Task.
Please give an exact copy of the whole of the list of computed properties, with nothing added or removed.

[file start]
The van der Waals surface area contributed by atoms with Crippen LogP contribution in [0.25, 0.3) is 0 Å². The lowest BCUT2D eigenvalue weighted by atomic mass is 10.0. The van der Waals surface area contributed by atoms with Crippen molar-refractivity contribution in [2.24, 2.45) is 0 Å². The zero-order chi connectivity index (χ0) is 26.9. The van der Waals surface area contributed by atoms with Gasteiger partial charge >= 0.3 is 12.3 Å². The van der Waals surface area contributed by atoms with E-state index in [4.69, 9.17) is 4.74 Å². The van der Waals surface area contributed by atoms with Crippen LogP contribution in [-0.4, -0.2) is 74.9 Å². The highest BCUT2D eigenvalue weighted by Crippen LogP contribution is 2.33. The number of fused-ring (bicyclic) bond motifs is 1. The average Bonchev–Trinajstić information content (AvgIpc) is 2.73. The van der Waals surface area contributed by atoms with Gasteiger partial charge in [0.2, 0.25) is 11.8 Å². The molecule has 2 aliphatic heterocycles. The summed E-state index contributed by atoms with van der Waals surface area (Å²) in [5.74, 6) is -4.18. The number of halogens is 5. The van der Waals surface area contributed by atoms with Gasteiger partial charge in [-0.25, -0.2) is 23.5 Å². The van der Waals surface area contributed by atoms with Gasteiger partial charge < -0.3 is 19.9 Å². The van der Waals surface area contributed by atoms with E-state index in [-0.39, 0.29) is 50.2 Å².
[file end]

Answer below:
The van der Waals surface area contributed by atoms with Crippen LogP contribution in [0.25, 0.3) is 0 Å². The lowest BCUT2D eigenvalue weighted by atomic mass is 10.0. The van der Waals surface area contributed by atoms with Crippen molar-refractivity contribution in [2.24, 2.45) is 0 Å². The zero-order chi connectivity index (χ0) is 26.9. The van der Waals surface area contributed by atoms with Gasteiger partial charge >= 0.3 is 12.3 Å². The van der Waals surface area contributed by atoms with E-state index in [4.69, 9.17) is 4.74 Å². The van der Waals surface area contributed by atoms with Crippen LogP contribution in [-0.4, -0.2) is 74.9 Å². The highest BCUT2D eigenvalue weighted by Crippen LogP contribution is 2.33. The number of fused-ring (bicyclic) bond motifs is 1. The average Bonchev–Trinajstić information content (AvgIpc) is 2.73. The van der Waals surface area contributed by atoms with Gasteiger partial charge in [0.2, 0.25) is 11.8 Å². The molecule has 2 aliphatic heterocycles. The summed E-state index contributed by atoms with van der Waals surface area (Å²) in [5.74, 6) is -4.18. The number of halogens is 5. The van der Waals surface area contributed by atoms with Gasteiger partial charge in [-0.25, -0.2) is 23.5 Å². The van der Waals surface area contributed by atoms with Gasteiger partial charge < -0.3 is 19.9 Å². The van der Waals surface area contributed by atoms with E-state index in [-0.39, 0.29) is 50.2 Å².